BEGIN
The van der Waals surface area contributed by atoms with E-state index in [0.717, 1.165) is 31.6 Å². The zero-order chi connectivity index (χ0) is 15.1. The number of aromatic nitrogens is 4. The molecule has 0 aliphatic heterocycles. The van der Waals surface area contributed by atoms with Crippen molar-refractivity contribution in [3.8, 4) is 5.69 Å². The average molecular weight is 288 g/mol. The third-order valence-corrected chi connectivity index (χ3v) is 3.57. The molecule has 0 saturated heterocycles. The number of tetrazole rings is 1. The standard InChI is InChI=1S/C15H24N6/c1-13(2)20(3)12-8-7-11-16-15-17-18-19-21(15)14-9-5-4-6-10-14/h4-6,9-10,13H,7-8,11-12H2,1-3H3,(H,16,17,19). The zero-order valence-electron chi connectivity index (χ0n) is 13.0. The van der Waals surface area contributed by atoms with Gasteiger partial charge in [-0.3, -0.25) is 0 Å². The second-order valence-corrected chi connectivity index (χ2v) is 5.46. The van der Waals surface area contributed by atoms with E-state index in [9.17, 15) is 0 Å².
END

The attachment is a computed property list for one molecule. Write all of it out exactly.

The van der Waals surface area contributed by atoms with E-state index in [0.717, 1.165) is 31.6 Å². The zero-order chi connectivity index (χ0) is 15.1. The number of aromatic nitrogens is 4. The molecule has 0 aliphatic heterocycles. The van der Waals surface area contributed by atoms with Crippen molar-refractivity contribution in [3.8, 4) is 5.69 Å². The average molecular weight is 288 g/mol. The third-order valence-corrected chi connectivity index (χ3v) is 3.57. The molecule has 0 saturated heterocycles. The number of tetrazole rings is 1. The standard InChI is InChI=1S/C15H24N6/c1-13(2)20(3)12-8-7-11-16-15-17-18-19-21(15)14-9-5-4-6-10-14/h4-6,9-10,13H,7-8,11-12H2,1-3H3,(H,16,17,19). The zero-order valence-electron chi connectivity index (χ0n) is 13.0. The van der Waals surface area contributed by atoms with Gasteiger partial charge in [-0.3, -0.25) is 0 Å². The second-order valence-corrected chi connectivity index (χ2v) is 5.46. The van der Waals surface area contributed by atoms with E-state index in [9.17, 15) is 0 Å².